COLUMBUS, Ohio (AP) — A former chairman of the Ohio Republican Party who is charged in a $60 million federal bribery scheme has denied wrongdoing in an interview and is asking for dismissal of a lawsuit to stop collection of money to pay for related subsidies.
“I did not break the law,” lobbyist Matt Borges, who served as party chair from 2013 to 2017, told The Cincinnati Enquirer for a story Monday. “I did not conspire to break the law. I did not intend to break the law. I was not aware of anyone else breaking the law if it was happening.”
Borges pleaded not guilty in August to a charge of racketeering following a July indictment.
The government accused Borges and four others of shepherding $60 million in energy company money for personal and political use in exchange for passing the bailout of two aging nuclear plants and then derailing an attempt to place a rejection of the bailout on the ballot.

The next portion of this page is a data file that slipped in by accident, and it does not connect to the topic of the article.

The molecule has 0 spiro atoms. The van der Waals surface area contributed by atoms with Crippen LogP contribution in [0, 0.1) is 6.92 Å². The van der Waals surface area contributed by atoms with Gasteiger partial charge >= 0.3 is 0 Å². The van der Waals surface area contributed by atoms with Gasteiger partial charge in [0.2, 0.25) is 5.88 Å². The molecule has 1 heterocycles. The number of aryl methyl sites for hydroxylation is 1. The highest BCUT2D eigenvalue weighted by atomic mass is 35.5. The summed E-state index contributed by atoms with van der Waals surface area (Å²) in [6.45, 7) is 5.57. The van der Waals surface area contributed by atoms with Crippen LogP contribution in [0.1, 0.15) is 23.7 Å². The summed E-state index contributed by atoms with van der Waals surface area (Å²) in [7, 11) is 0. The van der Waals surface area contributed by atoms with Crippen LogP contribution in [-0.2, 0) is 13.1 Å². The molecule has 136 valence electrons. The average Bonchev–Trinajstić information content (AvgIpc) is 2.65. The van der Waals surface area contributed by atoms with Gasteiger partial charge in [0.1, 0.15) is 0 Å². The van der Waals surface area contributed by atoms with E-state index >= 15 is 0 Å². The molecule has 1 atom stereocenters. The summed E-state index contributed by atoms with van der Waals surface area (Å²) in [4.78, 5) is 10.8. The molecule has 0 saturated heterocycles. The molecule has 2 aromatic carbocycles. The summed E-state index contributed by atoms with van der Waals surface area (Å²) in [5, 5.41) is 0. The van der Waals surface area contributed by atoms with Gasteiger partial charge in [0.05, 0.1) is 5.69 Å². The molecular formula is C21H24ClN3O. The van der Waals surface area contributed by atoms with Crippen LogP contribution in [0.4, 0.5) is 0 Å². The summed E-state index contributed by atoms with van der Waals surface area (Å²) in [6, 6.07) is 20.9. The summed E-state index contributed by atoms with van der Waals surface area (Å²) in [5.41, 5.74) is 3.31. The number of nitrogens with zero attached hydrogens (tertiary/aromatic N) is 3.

Borges’ attorney asked a Franklin County judge Monday to dismiss a lawsuit filed by Republican Ohio Attorney General Dave Yost that seeks to stop money from being collected from nearly all Ohio electric ratepayers beginning in January to pay for the nuclear plant subsidies.
Yost’s lawsuit also wants the criminal defendants banned from lobbying or participating in campaigns.
Two of the five defendants, Juan Cespedes and Jeffrey Longstreth, pleaded guilty last month.